Additionally, I know the violets flower with the plums and peaches. So that’s when I start looking for them to harvest their flowers for infusions or plate decorations. The deadnettle and henbit begin to flower with the plums and go through until when the apples flower. I let them flower to feed the pollinators. Then I start collecting the older plants to give to feed to the ducks and chickens before they set too many seeds.
Other connections help me decide when to plant annuals. Like when my biennial fennel starts growing well, I know it’s time to sow lettuce and turnips. When my over-wintered collards begin to flower, peas are safe.
It’s important to note that weather events such as an unexpected hard freeze can interrupt phenological events. Even in nature, as we saw with those earlier examples, phenological mismatches occur and processes fail as a result.
Tying our gardening activities to phenological activities is a starting point, but not a a perfect answer for when to plant or perform specific chores.
We must also check the forecast and grow non-hardy plants indoors to keep safe until after the risk of frost. Row covers, cloches, or cold frames may also be needed to mitigate early cold and still successfully grow marginal crops in a certain area.
Phenology is learned by observing seasonal cycles, taking notes, and reflecting from year to year to make connections.
- Track dates when leafing or flowering happens.
- Keep records of harvests and the conditions that led to good or bad years.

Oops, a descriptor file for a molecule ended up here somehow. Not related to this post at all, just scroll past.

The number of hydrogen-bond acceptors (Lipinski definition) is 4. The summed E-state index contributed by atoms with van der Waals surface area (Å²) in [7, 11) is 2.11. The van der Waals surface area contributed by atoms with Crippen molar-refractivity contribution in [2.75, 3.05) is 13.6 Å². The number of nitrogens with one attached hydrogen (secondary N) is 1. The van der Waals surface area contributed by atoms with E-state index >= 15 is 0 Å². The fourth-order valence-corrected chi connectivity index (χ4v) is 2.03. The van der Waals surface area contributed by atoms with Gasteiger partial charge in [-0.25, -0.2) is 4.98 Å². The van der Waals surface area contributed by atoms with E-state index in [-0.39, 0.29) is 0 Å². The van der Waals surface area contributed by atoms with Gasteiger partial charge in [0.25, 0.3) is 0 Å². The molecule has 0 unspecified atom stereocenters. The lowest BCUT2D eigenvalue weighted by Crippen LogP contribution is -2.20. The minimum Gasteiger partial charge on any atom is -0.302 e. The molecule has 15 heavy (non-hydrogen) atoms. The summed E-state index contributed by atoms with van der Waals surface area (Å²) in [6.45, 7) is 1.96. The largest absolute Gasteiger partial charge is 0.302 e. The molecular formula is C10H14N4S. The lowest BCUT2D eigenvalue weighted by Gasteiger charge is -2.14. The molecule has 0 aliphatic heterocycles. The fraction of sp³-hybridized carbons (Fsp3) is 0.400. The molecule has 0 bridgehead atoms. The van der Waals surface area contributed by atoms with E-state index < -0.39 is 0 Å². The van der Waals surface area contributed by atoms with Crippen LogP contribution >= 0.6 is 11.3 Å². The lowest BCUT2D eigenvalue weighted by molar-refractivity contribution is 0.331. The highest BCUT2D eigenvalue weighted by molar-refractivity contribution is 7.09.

- Identify, study, and record when pests or pollinators start showing up or what conditions are present when they are prolific or controlled.
This kind of attention to detail will develop more thorough phenological knowledge of your landscape. Then, refer back to these records annually to note differences.
Phenology is extremely localized. So, only you can make these connections by studying and attempting to understand how things work in your landscape. But you can figure out what to pay attention to by reading and researching articles about natural cycles and systems in your region.
Experimentation is also necessary to take advantage of the phenological processes at work in our environment. This is where phenomenology comes into play.
Phenomenology is related to, but not the same as phenology. It’s a kind of parascientific process wherein you learn from and interact with phenomena like (phenological events in your garden) even when you can’t fully understand them.
For example, there is no way I can understand the phenological complexity at work in even a teaspoon of good soil. There is simply too much life, too many connections, and not enough scientific knowledge about the lifecycle and phenological actions of the organisms in soil.